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Manufacturing slump leads to shrinking UK economy

LONDON, ENGLAND - DECEMBER 02: Commuters cross London Bridge, after it was reopened following the terror attack, on December 2, 2019 in London, England. Usman Khan, a 28 year old former prisoner convicted of terrorism offences, killed two people in Fishmongers' Hall at the North end of London Bridge on Friday, November 29, before continuing his attack on the bridge. Mr Khan was restrained and disarmed by members of the public before being shot by armed police. (Photo by Peter Summers/Getty Images)
Data pointed to a 41-month low for growth, sparked by the fastest downturn in manufacturing output since 2012. Photo: Peter Summers/Getty Images

The UK economy continues to struggle, according to a closely watched private sector survey of business activity.

IHS Markit and the Chartered Institute of Purchasing and Supply (CIPS) on Monday published flash estimates of UK economic growth in December. The data pointed to a 41-month low for growth, sparked by the fastest downturn in manufacturing output since 2012.

The pound dipped against both the euro (GBPEUR=X) and the dollar (GBPUSD=X) after the data was published.

IHS Markit and CIPS’s composite UK purchasing managers index (PMI), which reflects output across the private sector, came in at 48.5.

PMIs are a survey of private-sector views on economic activity and register on a scale of 1 to 100. Anything above 50 signals growth, while anything below signals contraction.

“The economy contracted for the third time in the past four months,” Chris Williamson, chief business economist at IHS Markit, said in a release.

“The latest decline was the second-largest recorded over the past decade, and increases the likelihood that the economy contracted slightly in the fourth quarter as Brexit-related uncertainty intensified in the lead up to the general election.”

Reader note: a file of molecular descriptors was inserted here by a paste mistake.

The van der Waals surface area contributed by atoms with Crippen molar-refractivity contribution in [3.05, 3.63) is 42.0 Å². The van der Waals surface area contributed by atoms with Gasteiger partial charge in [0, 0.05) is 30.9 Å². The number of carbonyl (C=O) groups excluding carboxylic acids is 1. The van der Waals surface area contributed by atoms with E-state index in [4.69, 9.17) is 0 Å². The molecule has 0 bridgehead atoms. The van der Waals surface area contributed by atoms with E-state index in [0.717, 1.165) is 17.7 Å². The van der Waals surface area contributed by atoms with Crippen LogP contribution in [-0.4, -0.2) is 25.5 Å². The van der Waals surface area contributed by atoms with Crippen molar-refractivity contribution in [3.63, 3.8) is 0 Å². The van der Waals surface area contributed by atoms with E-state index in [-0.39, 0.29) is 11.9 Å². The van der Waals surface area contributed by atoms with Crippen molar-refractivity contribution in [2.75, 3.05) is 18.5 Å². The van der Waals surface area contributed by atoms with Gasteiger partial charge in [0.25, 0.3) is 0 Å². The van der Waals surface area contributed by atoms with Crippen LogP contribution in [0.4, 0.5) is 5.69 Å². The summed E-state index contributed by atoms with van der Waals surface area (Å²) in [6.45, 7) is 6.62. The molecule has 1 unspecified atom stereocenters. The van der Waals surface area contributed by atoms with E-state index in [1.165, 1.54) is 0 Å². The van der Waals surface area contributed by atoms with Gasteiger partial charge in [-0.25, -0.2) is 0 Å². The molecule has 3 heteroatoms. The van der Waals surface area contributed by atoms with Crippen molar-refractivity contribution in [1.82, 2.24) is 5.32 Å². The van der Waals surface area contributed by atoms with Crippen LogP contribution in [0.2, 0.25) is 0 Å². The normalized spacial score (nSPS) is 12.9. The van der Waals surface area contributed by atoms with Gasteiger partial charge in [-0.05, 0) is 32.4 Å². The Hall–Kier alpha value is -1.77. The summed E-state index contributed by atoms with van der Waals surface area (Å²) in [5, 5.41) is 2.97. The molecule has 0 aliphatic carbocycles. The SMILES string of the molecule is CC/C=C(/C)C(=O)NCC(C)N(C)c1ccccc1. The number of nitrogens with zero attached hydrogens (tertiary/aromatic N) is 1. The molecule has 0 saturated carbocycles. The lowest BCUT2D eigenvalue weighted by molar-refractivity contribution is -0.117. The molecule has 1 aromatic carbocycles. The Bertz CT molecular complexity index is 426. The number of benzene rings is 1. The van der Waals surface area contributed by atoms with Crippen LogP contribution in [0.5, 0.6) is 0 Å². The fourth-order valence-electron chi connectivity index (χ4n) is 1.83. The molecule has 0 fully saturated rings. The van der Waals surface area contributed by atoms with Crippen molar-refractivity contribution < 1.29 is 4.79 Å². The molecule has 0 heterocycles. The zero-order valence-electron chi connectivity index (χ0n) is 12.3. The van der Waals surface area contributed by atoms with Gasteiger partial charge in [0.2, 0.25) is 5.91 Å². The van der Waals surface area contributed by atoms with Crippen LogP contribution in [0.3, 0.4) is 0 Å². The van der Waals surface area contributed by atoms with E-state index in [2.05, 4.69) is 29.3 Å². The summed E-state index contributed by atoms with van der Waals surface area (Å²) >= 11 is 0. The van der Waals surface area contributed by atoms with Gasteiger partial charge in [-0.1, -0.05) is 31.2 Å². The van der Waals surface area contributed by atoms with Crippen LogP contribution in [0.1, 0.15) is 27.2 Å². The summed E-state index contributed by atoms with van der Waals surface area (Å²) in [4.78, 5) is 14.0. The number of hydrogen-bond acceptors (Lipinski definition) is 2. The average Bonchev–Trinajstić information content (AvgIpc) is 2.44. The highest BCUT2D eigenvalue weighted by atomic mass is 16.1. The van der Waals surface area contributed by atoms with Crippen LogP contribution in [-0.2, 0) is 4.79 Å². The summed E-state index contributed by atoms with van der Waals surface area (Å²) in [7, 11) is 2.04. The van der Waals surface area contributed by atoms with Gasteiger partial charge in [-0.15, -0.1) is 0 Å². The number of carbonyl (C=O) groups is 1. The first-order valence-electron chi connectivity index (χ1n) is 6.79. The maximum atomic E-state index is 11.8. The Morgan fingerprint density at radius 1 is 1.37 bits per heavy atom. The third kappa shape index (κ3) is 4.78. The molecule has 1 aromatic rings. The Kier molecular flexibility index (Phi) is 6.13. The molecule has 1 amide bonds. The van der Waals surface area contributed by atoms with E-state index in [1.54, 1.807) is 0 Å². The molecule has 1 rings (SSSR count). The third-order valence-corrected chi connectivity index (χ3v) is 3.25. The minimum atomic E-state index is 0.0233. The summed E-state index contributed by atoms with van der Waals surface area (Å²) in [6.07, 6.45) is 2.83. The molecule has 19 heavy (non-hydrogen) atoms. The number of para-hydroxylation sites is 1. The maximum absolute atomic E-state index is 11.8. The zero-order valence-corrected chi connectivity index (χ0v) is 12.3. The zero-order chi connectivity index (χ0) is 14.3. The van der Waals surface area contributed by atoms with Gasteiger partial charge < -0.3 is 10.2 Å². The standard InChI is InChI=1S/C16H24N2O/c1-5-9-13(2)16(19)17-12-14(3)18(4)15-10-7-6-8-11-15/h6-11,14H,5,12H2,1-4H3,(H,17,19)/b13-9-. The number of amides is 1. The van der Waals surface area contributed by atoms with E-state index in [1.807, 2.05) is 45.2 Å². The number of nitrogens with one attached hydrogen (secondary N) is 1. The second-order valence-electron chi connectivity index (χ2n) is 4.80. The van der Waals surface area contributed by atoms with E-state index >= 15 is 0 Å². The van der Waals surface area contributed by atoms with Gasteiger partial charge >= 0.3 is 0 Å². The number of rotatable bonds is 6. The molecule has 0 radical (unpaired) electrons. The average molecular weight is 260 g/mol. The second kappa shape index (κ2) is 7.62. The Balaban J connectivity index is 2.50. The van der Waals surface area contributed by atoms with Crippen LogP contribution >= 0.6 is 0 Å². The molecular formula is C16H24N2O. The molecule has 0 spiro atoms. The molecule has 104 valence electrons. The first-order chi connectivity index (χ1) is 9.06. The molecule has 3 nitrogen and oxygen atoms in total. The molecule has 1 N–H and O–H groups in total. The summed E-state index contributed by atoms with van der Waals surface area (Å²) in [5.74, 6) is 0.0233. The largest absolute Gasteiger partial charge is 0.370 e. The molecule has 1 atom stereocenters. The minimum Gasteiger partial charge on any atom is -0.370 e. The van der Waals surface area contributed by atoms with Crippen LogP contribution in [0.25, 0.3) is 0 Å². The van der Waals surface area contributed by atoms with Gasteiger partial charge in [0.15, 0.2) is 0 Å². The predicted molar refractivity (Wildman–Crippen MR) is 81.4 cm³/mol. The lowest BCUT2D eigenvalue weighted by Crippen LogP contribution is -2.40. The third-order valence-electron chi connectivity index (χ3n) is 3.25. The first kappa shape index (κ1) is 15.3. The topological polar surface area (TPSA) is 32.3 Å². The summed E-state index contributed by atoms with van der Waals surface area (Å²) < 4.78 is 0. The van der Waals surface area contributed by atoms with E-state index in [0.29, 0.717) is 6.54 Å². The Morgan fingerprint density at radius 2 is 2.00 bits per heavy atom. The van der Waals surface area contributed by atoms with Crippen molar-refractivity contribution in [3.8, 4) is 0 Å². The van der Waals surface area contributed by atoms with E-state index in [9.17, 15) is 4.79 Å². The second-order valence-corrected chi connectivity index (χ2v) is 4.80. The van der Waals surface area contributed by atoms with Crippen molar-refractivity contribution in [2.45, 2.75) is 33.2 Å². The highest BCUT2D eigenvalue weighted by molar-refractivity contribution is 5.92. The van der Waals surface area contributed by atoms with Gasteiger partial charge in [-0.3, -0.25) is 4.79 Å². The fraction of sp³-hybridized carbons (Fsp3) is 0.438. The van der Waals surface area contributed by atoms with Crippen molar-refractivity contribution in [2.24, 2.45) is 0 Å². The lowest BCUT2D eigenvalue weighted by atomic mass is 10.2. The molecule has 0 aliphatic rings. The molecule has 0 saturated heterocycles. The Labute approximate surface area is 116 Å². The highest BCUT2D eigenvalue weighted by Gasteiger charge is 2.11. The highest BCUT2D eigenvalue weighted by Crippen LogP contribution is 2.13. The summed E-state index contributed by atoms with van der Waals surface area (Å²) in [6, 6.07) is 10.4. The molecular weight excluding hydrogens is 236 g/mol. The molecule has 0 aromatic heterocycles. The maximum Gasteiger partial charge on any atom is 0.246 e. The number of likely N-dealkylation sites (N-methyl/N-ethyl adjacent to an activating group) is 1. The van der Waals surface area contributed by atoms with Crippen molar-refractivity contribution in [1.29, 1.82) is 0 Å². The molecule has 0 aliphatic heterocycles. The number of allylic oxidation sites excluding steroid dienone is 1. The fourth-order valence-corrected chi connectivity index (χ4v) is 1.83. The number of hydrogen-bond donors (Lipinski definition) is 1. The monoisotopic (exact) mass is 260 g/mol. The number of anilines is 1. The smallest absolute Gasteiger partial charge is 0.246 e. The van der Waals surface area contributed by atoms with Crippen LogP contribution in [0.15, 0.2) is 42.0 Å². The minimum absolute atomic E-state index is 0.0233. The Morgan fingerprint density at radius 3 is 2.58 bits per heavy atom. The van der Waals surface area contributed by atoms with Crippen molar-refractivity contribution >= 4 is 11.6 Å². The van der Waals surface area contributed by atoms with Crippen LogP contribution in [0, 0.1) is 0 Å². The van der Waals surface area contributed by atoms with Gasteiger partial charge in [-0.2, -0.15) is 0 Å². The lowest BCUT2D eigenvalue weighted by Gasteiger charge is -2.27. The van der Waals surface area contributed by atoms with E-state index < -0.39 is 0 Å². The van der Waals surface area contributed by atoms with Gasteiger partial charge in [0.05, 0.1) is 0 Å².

Samuel Tombs, chief UK economist at Pantheon Macroeconomics, said the data pointed to a 0.2% contraction in fourth quarter GDP, but said PMI had a history of being too pessimistic on growth.

“The decline in the composite PMI to a 41-month low in December shows that businesses were on tenterhooks ahead of the election, with uncertainty about its outcome and Brexit dampening activity,” said Tombs.

Service sector in worst state since 2009

The downturn was led by a sharp decline in the manufacturing sector. December’s manufacturing PMI registered at 47.4, well undershooting an estimate ahead of time of 49.3.

Manufacturing output hit its lowest level since 2012. Duncan Brock, group director at the Chartered Institute of Procurement & Supply, said an unwinding of Brexit stockpiles was partly to blame.

Worryingly, the service sector also shrank. Services PMI came in at 49, compared to forecasts of 49.6.

The service sector index is particularly important, as output from services — which covers everything from waiting tables to advising on M&A — makes up roughly 80% of UK GDP.

“Manufacturing production is falling at a rate exceeded only once since the height of the global financial crisis in early 2009, but output of the vast service sector has now also fallen in each of the past two months, representing the first back-to-back declines since 2009,” Williamson said.

PMIs are closely watched in the market and are the “leading indication of economic health,” according to Fawad Razaqzada, a market analyst at Forex.com.

“Purchasing managers tend to react first to changing market conditions,” Razaqzada said in an email.

While the PMIs point to a slowdown, ING’s Francesco Pesole and Petr Krpata said the data doesn’t “reflect the UK election result so won’t really reflect the post-election sentiment.”

The pound and UK stocks have rallied after the Conservative party won a decisive victory in last week’s general election. The victory has paved the way for progress on Brexit and a potential pick up in business investment.

“Any vestiges of hope are now pinned on the election results as the potential for reducing uncertainty may restore confidence in the months ahead,” said Brock.